authenticating the sensitive information when the sequence of clicked grid locations identifies characters of the sensitive information in a proper sequence.
12. A method as recited in claim 11, wherein the authenticating further comprises:
sending the image to a client;
receiving from the client, coordinates indicating the sequence of clicked grid locations; and
comparing the sequence of clicked grid locations to an expected sequence.
13. A method as recited in claim 11, wherein the client request is a user login request, the method further comprising
accessing the sensitive information in response to the login request.
14. A method as recited in claim 13, wherein accessing the sensitive information comprises accessing a password previously provided by the user.
15. An authentication system comprising:
a server to authenticate sensitive information;
a login module on the server to receive login requests and retrieve the sensitive information in response to the requests;
an image generation module on the server to generate an image comprising distorted character groups at grid locations within the image, wherein distorted characters of the sensitive information are distributed among the groups such that each distorted character of the sensitive information is part of a group; and
a comparison module on the server to receive a location index comprising a user-selected sequence of grid locations and to compare an expected sequence with the user-selected sequence and to grant user access to the server when the user-selected sequence matches the expected sequence.
Description
BACKGROUND

Authentication is an essential component in preventing abuse and unauthorized access to network based services. Without secure methods of authentication, many services offered online such as e-mail, banking, credit card management, bill-paying, shopping, etc., could not exist. One common method of authentication is through password verification. However, conventional password protection is often inadequate to protect against the increasing number and sophistication of methods employed by criminals who seek to gain unauthorized access to online services by stealing passwords and other sensitive information from users.

Typical methods of obtaining passwords and other sensitive user information include the use of malware (malicious software), phishing, pharming, man-in-the-middle attacks, and “shoulder surfing”. Malware includes any type of malicious software intended by a hacker to gain access to or damage a computer without the knowledge or consent of the owner. Thus, malware may include viruses, worms, trojan horses, rootkits, spyware, adware, and other unwanted software. Malware can be used to steal sensitive information such as usernames, passwords and credit card numbers from unsuspecting users by installing key loggers on computers that intercept user keystrokes and transmit them back to a criminal hacker. This enables the hacker to commit various fraudulent transactions by gaining unauthorized access to a user's network accounts and services such as online bank accounts, credit card accounts, and the like.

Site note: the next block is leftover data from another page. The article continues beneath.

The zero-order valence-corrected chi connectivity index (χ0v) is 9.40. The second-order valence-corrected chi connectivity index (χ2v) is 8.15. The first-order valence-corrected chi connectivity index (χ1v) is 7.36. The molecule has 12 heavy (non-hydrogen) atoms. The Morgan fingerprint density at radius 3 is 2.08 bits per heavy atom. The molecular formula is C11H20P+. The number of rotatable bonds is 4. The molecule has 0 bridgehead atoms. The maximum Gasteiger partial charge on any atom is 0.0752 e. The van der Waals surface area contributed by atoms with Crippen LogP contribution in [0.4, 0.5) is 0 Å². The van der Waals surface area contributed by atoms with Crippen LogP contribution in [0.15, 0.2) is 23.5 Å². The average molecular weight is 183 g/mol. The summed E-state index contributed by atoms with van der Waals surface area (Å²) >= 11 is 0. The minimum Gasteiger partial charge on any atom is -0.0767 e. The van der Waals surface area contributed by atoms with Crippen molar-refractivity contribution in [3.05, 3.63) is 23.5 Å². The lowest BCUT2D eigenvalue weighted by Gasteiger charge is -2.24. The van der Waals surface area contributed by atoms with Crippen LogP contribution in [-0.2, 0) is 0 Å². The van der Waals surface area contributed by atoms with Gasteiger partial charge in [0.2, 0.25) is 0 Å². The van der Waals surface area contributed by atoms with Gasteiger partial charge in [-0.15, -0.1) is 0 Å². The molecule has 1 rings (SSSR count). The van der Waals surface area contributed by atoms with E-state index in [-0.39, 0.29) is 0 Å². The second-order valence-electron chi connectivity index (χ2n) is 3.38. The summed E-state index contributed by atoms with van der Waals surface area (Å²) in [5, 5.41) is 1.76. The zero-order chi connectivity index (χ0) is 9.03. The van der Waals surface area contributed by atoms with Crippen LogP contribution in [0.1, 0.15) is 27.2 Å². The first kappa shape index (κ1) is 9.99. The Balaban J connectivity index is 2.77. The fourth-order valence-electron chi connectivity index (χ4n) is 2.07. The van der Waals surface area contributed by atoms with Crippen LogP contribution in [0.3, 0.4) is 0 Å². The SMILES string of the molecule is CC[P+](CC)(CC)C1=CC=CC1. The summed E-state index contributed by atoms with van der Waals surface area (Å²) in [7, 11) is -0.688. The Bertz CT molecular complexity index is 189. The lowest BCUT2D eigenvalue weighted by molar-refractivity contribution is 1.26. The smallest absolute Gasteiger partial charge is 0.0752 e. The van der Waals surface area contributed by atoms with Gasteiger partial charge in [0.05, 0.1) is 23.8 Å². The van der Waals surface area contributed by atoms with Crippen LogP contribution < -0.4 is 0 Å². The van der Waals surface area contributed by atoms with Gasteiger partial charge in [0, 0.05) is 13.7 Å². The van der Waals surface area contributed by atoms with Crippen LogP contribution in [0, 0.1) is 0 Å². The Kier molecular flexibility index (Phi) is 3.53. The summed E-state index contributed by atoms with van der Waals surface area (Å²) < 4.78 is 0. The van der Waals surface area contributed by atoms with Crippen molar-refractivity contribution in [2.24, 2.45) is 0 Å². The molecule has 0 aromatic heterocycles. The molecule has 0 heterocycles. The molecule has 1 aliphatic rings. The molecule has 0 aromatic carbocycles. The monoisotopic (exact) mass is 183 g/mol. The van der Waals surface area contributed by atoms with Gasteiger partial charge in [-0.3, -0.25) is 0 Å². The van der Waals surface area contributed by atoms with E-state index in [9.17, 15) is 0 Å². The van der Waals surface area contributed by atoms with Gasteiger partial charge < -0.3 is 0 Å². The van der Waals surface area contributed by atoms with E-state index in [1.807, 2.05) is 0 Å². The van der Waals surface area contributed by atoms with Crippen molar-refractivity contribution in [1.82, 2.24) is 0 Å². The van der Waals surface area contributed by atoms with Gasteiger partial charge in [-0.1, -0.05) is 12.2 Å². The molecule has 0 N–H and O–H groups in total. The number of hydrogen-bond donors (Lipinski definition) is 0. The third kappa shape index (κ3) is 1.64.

Phishing is another method criminal hackers use to try and steal sensitive user information such as usernames, passwords and credit card numbers. Phishing is a method of directing an unsuspecting user (e.g., through an email or instant message) to a fake website that appears to be legitimate so that the user will enter sensitive information which the hacker can then use to gain unauthorized access to the user's online accounts and services to commit various fraudulent transactions. Pharming is similar to phishing in that a fake or bogus website is used by the hacker to steal sensitive user information. In pharming, however, all of the traffic coming to a website is directed to the fake website.

A man-in-the-middle (MITM) attack is yet another of numerous methods hackers use to commit fraud. In a MITM attack, malicious software intercepts communications between parties of a transaction, such as a user accessing an online bank account. The MITM attacker can alter the content of the communications and/or send them to unintended recipients, and return falsified messages to both parties without either party knowing the communications were compromised. By recording transactions between parties, the attacker gains access to a user's sensitive information which can be used to commit fraud, such as stealing money from the user's bank account.

“Shoulder surfing” is a method of accessing sensitive information through direct observation of a user's activities at a computer. A hacker can literally look over the user's shoulder to try and gain information, or he can use less noticeable techniques of observation such as viewing a user from a distance with binoculars or through small, hidden cameras.